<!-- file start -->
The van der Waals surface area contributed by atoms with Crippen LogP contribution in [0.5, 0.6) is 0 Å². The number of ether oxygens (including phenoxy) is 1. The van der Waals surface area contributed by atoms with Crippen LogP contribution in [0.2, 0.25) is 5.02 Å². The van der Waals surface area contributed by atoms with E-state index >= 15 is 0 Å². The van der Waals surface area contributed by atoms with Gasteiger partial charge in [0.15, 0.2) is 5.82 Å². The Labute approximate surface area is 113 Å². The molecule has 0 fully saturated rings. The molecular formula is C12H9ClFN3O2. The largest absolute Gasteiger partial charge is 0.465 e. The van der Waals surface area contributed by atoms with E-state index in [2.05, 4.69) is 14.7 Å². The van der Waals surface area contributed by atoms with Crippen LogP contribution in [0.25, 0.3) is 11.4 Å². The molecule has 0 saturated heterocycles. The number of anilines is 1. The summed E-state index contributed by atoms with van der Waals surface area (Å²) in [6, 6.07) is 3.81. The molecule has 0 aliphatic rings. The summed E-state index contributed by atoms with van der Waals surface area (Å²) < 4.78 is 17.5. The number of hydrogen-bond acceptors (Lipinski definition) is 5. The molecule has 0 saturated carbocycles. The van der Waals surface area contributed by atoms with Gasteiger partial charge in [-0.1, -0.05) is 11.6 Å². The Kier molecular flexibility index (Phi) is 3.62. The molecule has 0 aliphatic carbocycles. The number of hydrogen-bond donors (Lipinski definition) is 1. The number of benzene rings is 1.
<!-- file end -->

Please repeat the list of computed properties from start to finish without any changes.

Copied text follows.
The van der Waals surface area contributed by atoms with Crippen LogP contribution in [0.5, 0.6) is 0 Å². The number of ether oxygens (including phenoxy) is 1. The van der Waals surface area contributed by atoms with Crippen LogP contribution in [0.2, 0.25) is 5.02 Å². The van der Waals surface area contributed by atoms with E-state index >= 15 is 0 Å². The van der Waals surface area contributed by atoms with Gasteiger partial charge in [0.15, 0.2) is 5.82 Å². The Labute approximate surface area is 113 Å². The molecule has 0 fully saturated rings. The molecular formula is C12H9ClFN3O2. The largest absolute Gasteiger partial charge is 0.465 e. The van der Waals surface area contributed by atoms with E-state index in [2.05, 4.69) is 14.7 Å². The van der Waals surface area contributed by atoms with Crippen LogP contribution in [0.25, 0.3) is 11.4 Å². The molecule has 0 saturated heterocycles. The number of anilines is 1. The summed E-state index contributed by atoms with van der Waals surface area (Å²) in [6, 6.07) is 3.81. The molecule has 0 aliphatic rings. The summed E-state index contributed by atoms with van der Waals surface area (Å²) < 4.78 is 17.5. The number of hydrogen-bond acceptors (Lipinski definition) is 5. The molecule has 0 saturated carbocycles. The van der Waals surface area contributed by atoms with Gasteiger partial charge in [-0.1, -0.05) is 11.6 Å². The Kier molecular flexibility index (Phi) is 3.62. The molecule has 0 aliphatic carbocycles. The number of hydrogen-bond donors (Lipinski definition) is 1. The number of benzene rings is 1.